The questionnaire for the upcoming Synod for the Family includes the following;
- How can the Christian community give pastoral attention to families with persons with homosexual tendencies? What are the responses that, in light of cultural sensitivities, are considered to be most appropriate? While avoiding any unjust discrimination, how can such persons receive pastoral care in these situations in light of the Gospel? How can God’s will be proposed to them in their situation? (Lineamenta, p.25)
Let’s try to ignore the clunky and awkward language (homosexual tendencies…”such persons”) and focus on the invitation to dialogue. And, a dialogue on the church’s hospitality (or lack of) to LGBT persons is sorely needed.
San Francisco’s Archbishop Salvatore Cordileone continues to make headlines with his proposed Faculty Handbook for local Catholic schools. Sadly, his culture warrior approach of doctrinal enforcement is not unique. Instead of proposing dialogue seeking understanding, these tactics turn a diocese into a judgmental community of heresy seeking suspicion.
What does it say to a young LGBT person when teachers or parish workers are threatened with dismissal not only for living in an openly gay relationship, but also for simply supporting those who do? How can a person feel welcomed in a church that judges them as “intrinsically disordered”?
Sam Albano has written a heartfelt and faith-filled essay for NCR titled That all might hear the Gospel and life. He describes his own experience of being asked to resign from active parish ministry. For many, this would be the final nudge out the church doors but Sam writes,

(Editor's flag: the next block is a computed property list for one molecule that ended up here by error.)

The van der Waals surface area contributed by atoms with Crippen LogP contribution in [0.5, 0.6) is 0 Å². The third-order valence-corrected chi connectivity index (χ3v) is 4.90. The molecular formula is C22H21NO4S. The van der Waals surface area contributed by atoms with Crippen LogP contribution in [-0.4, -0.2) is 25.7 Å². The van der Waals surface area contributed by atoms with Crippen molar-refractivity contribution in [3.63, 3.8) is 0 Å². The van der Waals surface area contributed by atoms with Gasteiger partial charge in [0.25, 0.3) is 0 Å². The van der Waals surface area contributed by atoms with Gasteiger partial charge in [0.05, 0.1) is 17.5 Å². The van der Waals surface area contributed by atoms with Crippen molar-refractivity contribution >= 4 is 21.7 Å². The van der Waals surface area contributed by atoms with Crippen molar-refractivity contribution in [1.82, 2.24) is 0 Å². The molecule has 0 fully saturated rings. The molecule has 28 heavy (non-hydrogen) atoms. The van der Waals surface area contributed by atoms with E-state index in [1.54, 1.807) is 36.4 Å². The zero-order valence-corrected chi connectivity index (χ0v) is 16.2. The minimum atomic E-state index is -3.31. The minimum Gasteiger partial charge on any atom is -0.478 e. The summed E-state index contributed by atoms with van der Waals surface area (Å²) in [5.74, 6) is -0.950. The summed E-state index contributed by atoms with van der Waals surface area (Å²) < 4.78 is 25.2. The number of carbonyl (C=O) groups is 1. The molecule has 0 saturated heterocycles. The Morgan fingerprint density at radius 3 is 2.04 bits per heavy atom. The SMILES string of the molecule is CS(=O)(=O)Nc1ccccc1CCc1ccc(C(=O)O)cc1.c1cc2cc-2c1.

And I remain steadfast in my pilgrimage as a gay Catholic man, trusting in God and striving to follow the way of the Gospel. I continue to love my parish. I continue to love my pastor. And I persist in my love for the church. My service to God and to the church has clearly changed, but certainly not ended.
Those who hope for a “leaner and purer” church are happily holding the door wide open for those who do not live up to their ideals of doctrinal perfection. My hope and prayer is for more women and men like Sam to remain steadfast in their faith and in their belief in a loving God that welcomes all. Their refusal to leave the church inspires others to stay and work together for a more just and inclusive church.
I also hope that the Synod bishops will take time to put aside the lengthy, dense documents and simply sit and listen to more stories like Sam’s. Black and white pronouncements can close minds. The sharing of personal journeys can open hearts.
A positive aspect of the Synod questionnaire is its request for concrete examples of pastoral initiatives. The Marianist Social Justice Collaborative has published an online booklet titled Addressing LGBT Issues with Youth; a Resource for Educators. This resource clearly states current church teachings while acknowledging the complexity of balancing doctrine with real life. Navigating this complexity is not easy. It requires a prayerful, well-informed and discerning conscience.
I was especially impressed with the wealth of practical advice in this short booklet, from intentionally including LGBT issues in more general class-room discussions to how to listen to and support a young person and their family in their “coming out”.
The authors are obviously writing from experience, knowing that simply inviting a dialogue on LGBT hospitality in the church can draw angry responses from some. But, they believe, “The issue is not debating the existence of gay and lesbian students, however, but rather ensuring they are treated with the dignity due all God’s children.”